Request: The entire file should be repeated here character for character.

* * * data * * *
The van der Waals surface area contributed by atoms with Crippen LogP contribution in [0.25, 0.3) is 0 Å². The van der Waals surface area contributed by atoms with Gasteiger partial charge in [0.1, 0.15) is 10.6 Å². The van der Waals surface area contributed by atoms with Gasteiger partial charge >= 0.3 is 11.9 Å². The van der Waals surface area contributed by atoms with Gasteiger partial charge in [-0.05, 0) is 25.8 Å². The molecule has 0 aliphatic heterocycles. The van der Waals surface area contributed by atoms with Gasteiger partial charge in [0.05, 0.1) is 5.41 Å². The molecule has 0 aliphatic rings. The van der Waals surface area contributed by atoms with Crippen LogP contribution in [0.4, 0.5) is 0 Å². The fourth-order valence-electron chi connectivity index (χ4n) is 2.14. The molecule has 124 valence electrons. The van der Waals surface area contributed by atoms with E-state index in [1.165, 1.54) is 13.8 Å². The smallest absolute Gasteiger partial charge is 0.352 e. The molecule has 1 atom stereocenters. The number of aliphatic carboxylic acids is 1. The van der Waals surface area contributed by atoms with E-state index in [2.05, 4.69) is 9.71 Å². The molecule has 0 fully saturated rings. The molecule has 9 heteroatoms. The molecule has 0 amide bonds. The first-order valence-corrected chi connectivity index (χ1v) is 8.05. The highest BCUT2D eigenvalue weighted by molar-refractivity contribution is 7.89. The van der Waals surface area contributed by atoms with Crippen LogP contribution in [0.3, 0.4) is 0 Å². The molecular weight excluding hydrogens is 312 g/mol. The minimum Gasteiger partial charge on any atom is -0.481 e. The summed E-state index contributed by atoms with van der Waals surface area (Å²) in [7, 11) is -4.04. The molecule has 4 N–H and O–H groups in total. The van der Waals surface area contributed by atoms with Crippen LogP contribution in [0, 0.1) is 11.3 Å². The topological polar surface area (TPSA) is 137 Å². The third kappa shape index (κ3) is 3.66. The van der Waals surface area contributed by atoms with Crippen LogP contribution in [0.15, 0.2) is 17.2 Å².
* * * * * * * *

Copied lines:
The van der Waals surface area contributed by atoms with Crippen LogP contribution in [0.25, 0.3) is 0 Å². The van der Waals surface area contributed by atoms with Gasteiger partial charge in [0.1, 0.15) is 10.6 Å². The van der Waals surface area contributed by atoms with Gasteiger partial charge >= 0.3 is 11.9 Å². The van der Waals surface area contributed by atoms with Gasteiger partial charge in [-0.05, 0) is 25.8 Å². The molecule has 0 aliphatic heterocycles. The van der Waals surface area contributed by atoms with Gasteiger partial charge in [0.05, 0.1) is 5.41 Å². The molecule has 0 aliphatic rings. The van der Waals surface area contributed by atoms with Crippen LogP contribution in [0.4, 0.5) is 0 Å². The fourth-order valence-electron chi connectivity index (χ4n) is 2.14. The molecule has 124 valence electrons. The van der Waals surface area contributed by atoms with E-state index in [1.165, 1.54) is 13.8 Å². The smallest absolute Gasteiger partial charge is 0.352 e. The molecule has 1 atom stereocenters. The number of aliphatic carboxylic acids is 1. The van der Waals surface area contributed by atoms with E-state index in [2.05, 4.69) is 9.71 Å². The molecule has 0 fully saturated rings. The molecule has 9 heteroatoms. The molecule has 0 amide bonds. The first-order valence-corrected chi connectivity index (χ1v) is 8.05. The highest BCUT2D eigenvalue weighted by molar-refractivity contribution is 7.89. The van der Waals surface area contributed by atoms with Crippen LogP contribution in [0.3, 0.4) is 0 Å². The molecular weight excluding hydrogens is 312 g/mol. The minimum Gasteiger partial charge on any atom is -0.481 e. The summed E-state index contributed by atoms with van der Waals surface area (Å²) in [7, 11) is -4.04. The molecule has 4 N–H and O–H groups in total. The van der Waals surface area contributed by atoms with Crippen LogP contribution in [0, 0.1) is 11.3 Å². The topological polar surface area (TPSA) is 137 Å². The third kappa shape index (κ3) is 3.66. The van der Waals surface area contributed by atoms with Crippen LogP contribution in [0.15, 0.2) is 17.2 Å².